And if you don't wish to watch it, the topical anesthetic I am using is EMLA this time rather than Maxilene. Maxilene was 5% lidocaine, EMLA is 2.5% lidocaine and 2.5% prilocaine. I discovered that although EMLA is inconvenient in that you must cover the cream with an air tight bandage (ie, plastic wrap) and leave it on for 1-2 hours, the numbness lasts much longer, even increasing after you wash it off.
The treatment itself didn't hurt as much, possibly both because of the EMLA and because I have less of that really coarse dark hair on my face now. Additionally, the new laser machine they use ("Alex") does not require the tip to be pushed into the skin like the LightSheer diode laser they had eight years ago, so it can easily skim over your skin and treat a larger area with smaller pauses in between. The Alex also blows cold air during the process, which almost instantly calms the pain you feel after the laser hits.
The worst of the pain was around my chin, where the worst of the hair still lives. There, I really felt the pain surging down into each hair follicle, and smelled the burning hair, both of which are good signs, apparently. I also heard a weird popping or crackling sound at those points, which I wasn't sure was from the laser or my hair. When it was over, the technician wiped my chin and said some of the hairs had "popped" right out on the cloth, which was another sign of good results. It certainly made me feel good.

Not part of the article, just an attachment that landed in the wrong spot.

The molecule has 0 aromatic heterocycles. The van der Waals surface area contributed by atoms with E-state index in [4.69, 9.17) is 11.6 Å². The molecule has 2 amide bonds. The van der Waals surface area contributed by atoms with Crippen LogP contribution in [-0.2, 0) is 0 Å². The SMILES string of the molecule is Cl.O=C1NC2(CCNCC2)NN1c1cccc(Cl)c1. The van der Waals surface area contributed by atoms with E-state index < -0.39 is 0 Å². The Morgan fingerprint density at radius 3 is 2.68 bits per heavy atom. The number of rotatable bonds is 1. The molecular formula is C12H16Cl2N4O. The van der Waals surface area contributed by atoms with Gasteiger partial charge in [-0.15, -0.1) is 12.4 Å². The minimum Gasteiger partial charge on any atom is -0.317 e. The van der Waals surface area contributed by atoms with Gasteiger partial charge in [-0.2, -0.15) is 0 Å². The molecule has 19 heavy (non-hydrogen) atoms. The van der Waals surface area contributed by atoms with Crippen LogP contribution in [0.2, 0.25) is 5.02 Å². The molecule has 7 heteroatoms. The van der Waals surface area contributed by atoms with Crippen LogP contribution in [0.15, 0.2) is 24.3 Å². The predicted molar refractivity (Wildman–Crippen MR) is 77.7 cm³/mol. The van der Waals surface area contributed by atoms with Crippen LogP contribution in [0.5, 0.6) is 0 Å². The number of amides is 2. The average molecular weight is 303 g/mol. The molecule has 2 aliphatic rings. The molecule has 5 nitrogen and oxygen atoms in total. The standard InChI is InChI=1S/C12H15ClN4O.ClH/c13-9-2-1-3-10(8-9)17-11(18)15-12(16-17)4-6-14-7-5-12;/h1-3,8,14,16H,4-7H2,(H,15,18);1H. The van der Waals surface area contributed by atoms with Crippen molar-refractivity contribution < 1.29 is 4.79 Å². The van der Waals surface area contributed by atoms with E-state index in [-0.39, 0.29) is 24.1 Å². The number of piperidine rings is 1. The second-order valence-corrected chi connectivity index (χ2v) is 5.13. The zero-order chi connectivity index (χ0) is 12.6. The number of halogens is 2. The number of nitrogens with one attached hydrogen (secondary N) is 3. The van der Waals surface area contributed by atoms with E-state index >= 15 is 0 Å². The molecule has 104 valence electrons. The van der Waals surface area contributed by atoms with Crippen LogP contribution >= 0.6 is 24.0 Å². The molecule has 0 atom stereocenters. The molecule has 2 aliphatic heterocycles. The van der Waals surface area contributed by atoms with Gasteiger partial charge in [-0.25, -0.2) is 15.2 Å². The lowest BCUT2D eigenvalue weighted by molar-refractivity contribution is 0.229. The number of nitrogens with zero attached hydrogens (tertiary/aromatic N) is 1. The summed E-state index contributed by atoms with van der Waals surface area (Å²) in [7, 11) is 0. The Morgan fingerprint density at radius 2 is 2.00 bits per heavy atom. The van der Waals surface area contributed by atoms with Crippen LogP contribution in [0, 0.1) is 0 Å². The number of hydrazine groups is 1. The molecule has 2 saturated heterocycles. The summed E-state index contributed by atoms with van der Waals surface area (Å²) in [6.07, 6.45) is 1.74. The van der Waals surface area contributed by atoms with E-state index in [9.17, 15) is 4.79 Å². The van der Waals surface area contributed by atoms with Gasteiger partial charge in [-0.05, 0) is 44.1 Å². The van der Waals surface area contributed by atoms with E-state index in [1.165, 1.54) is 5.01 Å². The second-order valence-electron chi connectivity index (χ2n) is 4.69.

My laser technician has spent ten years in aesthetic work, including laser, once owning her own clinic, so she is pretty awesome to me. She had me out of that chair in less than half an hour. But she seemed to fixate on the irritation of my skin when I came in, like she'd never seen razor burn before, which made me wonder if I have been doing something really wrong all this time. Still, it didn't interfere with the treatment, and she just told me to apply Polysporin every night for the next little while to keep any infections at bay.
That was how the topic of redheads came up; she asked if my beard was red because she couldn't tell with all the redness from the EMLA and the razor burn. And she told me that they had found some redheaded women have less success with laser hair removal because the laser is also in the red spectrum, making it less effective against red pigments. I don't think I've ever checked to see if there is red in my beard. It was interesting, though.
The only new thing about the actual treatment process was that I had to sign a waiver acknowledging, among other things, that laser hair removal would not bring 100% results. I wish I'd had that eight years ago, so I would have had the possibility of disappointment firmly in my mind. I think they may have had some upset clients in the past?
One thing I forgot to mention in my vlog was that the technician looked me over, and said the treatment would be closer to $100 because there was more hair than the consultant had quoted. I had wondered about that--the consultant didn't look at my hair at all. So I wasn't surprised. It's not a huge price difference.
So now I've got a really red chin with singed stubble sticking out in places, and the smell of burning hair is stuck in my nose. I've engineered it so that tomorrow is a day off from work so I can give my skin a good holiday. My next appointment is in five weeks, only because we couldn't make four weeks work for our schedules. So look for the blog to update in the meantime!